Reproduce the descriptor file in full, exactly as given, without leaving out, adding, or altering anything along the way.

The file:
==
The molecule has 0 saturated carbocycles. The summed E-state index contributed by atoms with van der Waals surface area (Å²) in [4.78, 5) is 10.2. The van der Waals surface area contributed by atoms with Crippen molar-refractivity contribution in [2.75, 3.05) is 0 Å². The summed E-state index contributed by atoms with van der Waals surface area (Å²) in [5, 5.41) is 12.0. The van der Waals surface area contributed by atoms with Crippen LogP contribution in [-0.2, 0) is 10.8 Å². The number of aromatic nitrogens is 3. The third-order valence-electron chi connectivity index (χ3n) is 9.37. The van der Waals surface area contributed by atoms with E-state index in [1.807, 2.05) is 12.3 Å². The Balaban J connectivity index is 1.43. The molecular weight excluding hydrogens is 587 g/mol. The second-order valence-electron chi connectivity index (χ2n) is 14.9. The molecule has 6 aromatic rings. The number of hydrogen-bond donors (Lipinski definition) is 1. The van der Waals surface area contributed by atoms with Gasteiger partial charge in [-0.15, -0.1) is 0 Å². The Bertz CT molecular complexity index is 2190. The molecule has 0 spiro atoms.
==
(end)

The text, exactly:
The molecule has 0 saturated carbocycles. The summed E-state index contributed by atoms with van der Waals surface area (Å²) in [4.78, 5) is 10.2. The van der Waals surface area contributed by atoms with Crippen molar-refractivity contribution in [2.75, 3.05) is 0 Å². The summed E-state index contributed by atoms with van der Waals surface area (Å²) in [5, 5.41) is 12.0. The van der Waals surface area contributed by atoms with Crippen LogP contribution in [-0.2, 0) is 10.8 Å². The number of aromatic nitrogens is 3. The third-order valence-electron chi connectivity index (χ3n) is 9.37. The van der Waals surface area contributed by atoms with E-state index in [1.807, 2.05) is 12.3 Å². The Balaban J connectivity index is 1.43. The molecular weight excluding hydrogens is 587 g/mol. The second-order valence-electron chi connectivity index (χ2n) is 14.9. The molecule has 6 aromatic rings. The number of hydrogen-bond donors (Lipinski definition) is 1. The van der Waals surface area contributed by atoms with Gasteiger partial charge in [-0.15, -0.1) is 0 Å². The Bertz CT molecular complexity index is 2190. The molecule has 0 spiro atoms.